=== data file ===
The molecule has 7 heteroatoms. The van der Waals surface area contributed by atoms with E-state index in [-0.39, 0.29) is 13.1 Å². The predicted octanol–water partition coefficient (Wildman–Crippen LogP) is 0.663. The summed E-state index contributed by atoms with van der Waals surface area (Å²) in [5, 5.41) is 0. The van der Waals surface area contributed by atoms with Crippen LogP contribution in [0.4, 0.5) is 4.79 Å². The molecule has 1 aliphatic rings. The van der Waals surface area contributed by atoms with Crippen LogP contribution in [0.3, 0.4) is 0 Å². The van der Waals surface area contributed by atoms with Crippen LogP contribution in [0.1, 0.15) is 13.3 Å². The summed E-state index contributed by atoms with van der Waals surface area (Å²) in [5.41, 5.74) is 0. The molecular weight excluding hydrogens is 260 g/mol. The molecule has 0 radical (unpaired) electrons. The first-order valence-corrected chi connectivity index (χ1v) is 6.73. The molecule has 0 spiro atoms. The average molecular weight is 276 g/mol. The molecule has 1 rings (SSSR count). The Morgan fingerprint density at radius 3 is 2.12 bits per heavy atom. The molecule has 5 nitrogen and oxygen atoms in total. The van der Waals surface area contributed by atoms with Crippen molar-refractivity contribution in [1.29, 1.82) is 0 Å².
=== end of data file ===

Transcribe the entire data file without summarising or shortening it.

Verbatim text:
The molecule has 7 heteroatoms. The van der Waals surface area contributed by atoms with E-state index in [-0.39, 0.29) is 13.1 Å². The predicted octanol–water partition coefficient (Wildman–Crippen LogP) is 0.663. The summed E-state index contributed by atoms with van der Waals surface area (Å²) in [5, 5.41) is 0. The van der Waals surface area contributed by atoms with Crippen LogP contribution in [0.4, 0.5) is 4.79 Å². The molecule has 1 aliphatic rings. The van der Waals surface area contributed by atoms with Crippen LogP contribution in [0.3, 0.4) is 0 Å². The van der Waals surface area contributed by atoms with Crippen LogP contribution in [0.1, 0.15) is 13.3 Å². The summed E-state index contributed by atoms with van der Waals surface area (Å²) in [5.41, 5.74) is 0. The molecular weight excluding hydrogens is 260 g/mol. The molecule has 0 radical (unpaired) electrons. The first-order valence-corrected chi connectivity index (χ1v) is 6.73. The molecule has 0 spiro atoms. The average molecular weight is 276 g/mol. The molecule has 1 rings (SSSR count). The Morgan fingerprint density at radius 3 is 2.12 bits per heavy atom. The molecule has 5 nitrogen and oxygen atoms in total. The van der Waals surface area contributed by atoms with Crippen molar-refractivity contribution in [1.29, 1.82) is 0 Å².